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What Makes a Great School? \

Different schools require different approaches but there are some principles that will always be relevant. We have distilled our extensive experience down to 10 key points.

1. Wise Clients
A wise client recognises the bigger picture, is not scared of making difficult, commercial decisions and knows not to throw good money after bad. Our school building stock needs investment – we need to help our school clients to make wise decisions so that they make best use of their sites and provide great school buildings for future generations to learn in.

2. Longevity
For too long, schools have been adapted and expanded with a ‘make do and mend’ attitude. The most sustainable approach should be to design for the long term – we need to be proactive, not reactive. In many of our recent school projects we have found it is the newer buildings on the estate (say 20yrs old) that require replacing rather than the older more historic ones. We are currently enjoying working with LB of Southwark on their primary expansion programme as they have put longevity at the forefront of their brief, obviously balanced within tight budgets and timescales.

3. Establish what is needed
Our approach to all school projects is to ensure we have a clear brief. We need to really understand how an existing school works currently, what’s good and what the areas for improvement are; only then can we make an intervention that really works. Talking to the school community (staff, children and parents etc), and getting their buy in means they are super keen to be involved to make a successful project.

4. Robust, low maintenance architecture
School buildings need to be like solid toys that can stand some tough love. Ongoing regular maintenance is often few and far between in schools. A solution is required that is cost effective, simple to build, easy to use and economic to run.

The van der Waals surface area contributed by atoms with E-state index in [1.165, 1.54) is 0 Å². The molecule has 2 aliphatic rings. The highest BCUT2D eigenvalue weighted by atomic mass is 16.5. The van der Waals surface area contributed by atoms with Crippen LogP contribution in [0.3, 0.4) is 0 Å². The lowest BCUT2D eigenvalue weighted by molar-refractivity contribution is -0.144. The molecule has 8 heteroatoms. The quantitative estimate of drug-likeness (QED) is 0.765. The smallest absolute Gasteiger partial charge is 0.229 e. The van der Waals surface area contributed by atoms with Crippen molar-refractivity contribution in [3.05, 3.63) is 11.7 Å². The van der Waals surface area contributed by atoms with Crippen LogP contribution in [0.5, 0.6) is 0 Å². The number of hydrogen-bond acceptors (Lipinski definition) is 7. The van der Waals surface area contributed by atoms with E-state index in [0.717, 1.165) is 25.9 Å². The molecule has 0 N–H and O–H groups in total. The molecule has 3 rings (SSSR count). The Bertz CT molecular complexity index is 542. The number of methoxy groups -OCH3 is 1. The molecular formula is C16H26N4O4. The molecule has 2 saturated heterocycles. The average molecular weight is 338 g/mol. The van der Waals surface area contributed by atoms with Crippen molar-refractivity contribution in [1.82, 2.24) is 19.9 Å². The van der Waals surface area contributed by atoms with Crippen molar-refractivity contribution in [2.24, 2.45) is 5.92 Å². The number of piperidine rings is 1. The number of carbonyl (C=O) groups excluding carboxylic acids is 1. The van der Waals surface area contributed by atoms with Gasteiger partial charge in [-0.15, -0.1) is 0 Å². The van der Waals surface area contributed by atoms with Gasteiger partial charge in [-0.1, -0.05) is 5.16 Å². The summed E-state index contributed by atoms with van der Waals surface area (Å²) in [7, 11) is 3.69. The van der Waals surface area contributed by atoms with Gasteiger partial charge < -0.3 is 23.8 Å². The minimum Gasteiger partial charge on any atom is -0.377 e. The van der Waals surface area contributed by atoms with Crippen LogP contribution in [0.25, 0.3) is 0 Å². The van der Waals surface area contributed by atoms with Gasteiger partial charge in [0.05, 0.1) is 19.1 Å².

5. Adaptable, adaptable, adaptable
The ability for a school to adapt allows them to support a variety of teaching methods both now and in the future. Break out space and an ability to adapt larger spaces to accommodate smaller groups is really important. Corridors aren’t simply circulation but are seen as extended learning. ICT is changing faster than anyone can second guess. Who’d have thought 5 years ago that tablets would be a key tool in the modern classroom. We need to ensure the infrastructure can allow this to happen.

6. Get the toilets right
Ask any school pupil what they are concerned with most and we have found a preoccupation with toilets. Getting the apparently small things right has the largest long term impact on a school community. Decent toilets make such a difference. They limit bullying opportunities, provide privacy to maturing children. We know from experience how often children avoid having a drink during the day just so they don’t have to visit the grotty toilets!

7. Kit of Parts - same but different
No single school is the same as the next (and thank goodness for that). Where perhaps this has become particularly apparent to us is where we are working for Southwark across six primary schools in parallel. We have worked hard with each headteacher and school community to ensure our designs reflect the strengths, uniqueness and priorities of each school. However, what is also obvious is that fundamentally each school consists of the same elements - classrooms, smaller rooms, specialist rooms, administration space, a hall/dining space, staff areas etc. By using standard components - internal doors, sanitary fittings, windows etc – in different colours and finishes we are making the future maintenance of these schools as straightforward and economic as possible.

8. Inside Outside
Spend as much time designing the areas around the building as designing the building itself. The outside is as important as the inside. The schoolyard is the laboratory of education; and perhaps more importantly, the defining place where we learn how to interact and socialise with others.

9. Value for money
Good cost advice is essential. We are operating in a climate where financial constraints are influencing all projects not just schools, but it is illogical to build buildings out of cheap, short life materials just to meet a capital cost constraint. Our job is to ensure budgets are being spent wisely, and providing what is best for the estate and for the long term.

10. Remember… schools are for children
Finally (and most importantly) schools are for children. Creating a school community means providing a space where children are comfortable, have a sense of ownership and most importantly feel that they belong.”

Written by Carol Lees and published in the Architects Journal

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